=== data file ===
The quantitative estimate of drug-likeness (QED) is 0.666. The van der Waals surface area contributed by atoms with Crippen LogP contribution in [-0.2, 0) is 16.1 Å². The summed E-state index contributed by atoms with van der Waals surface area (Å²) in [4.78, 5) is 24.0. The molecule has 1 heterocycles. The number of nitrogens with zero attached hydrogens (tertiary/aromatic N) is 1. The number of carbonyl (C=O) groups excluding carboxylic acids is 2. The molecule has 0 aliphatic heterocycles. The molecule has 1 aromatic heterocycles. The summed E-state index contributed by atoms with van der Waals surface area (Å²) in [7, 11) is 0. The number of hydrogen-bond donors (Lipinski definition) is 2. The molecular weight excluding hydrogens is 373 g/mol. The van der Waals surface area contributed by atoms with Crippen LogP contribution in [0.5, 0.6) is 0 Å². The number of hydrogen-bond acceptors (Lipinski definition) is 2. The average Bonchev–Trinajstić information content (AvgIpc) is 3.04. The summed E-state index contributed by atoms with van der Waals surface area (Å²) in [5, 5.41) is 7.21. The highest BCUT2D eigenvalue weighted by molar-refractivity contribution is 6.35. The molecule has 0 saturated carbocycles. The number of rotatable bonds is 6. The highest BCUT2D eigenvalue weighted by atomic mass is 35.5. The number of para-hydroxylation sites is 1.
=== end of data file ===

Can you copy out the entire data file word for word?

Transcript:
The quantitative estimate of drug-likeness (QED) is 0.666. The van der Waals surface area contributed by atoms with Crippen LogP contribution in [-0.2, 0) is 16.1 Å². The summed E-state index contributed by atoms with van der Waals surface area (Å²) in [4.78, 5) is 24.0. The molecule has 1 heterocycles. The number of nitrogens with zero attached hydrogens (tertiary/aromatic N) is 1. The number of carbonyl (C=O) groups excluding carboxylic acids is 2. The molecule has 0 aliphatic heterocycles. The molecule has 1 aromatic heterocycles. The summed E-state index contributed by atoms with van der Waals surface area (Å²) in [7, 11) is 0. The number of hydrogen-bond donors (Lipinski definition) is 2. The molecular weight excluding hydrogens is 373 g/mol. The van der Waals surface area contributed by atoms with Crippen LogP contribution in [0.5, 0.6) is 0 Å². The number of hydrogen-bond acceptors (Lipinski definition) is 2. The average Bonchev–Trinajstić information content (AvgIpc) is 3.04. The summed E-state index contributed by atoms with van der Waals surface area (Å²) in [5, 5.41) is 7.21. The highest BCUT2D eigenvalue weighted by molar-refractivity contribution is 6.35. The molecule has 0 saturated carbocycles. The number of rotatable bonds is 6. The highest BCUT2D eigenvalue weighted by atomic mass is 35.5. The number of para-hydroxylation sites is 1.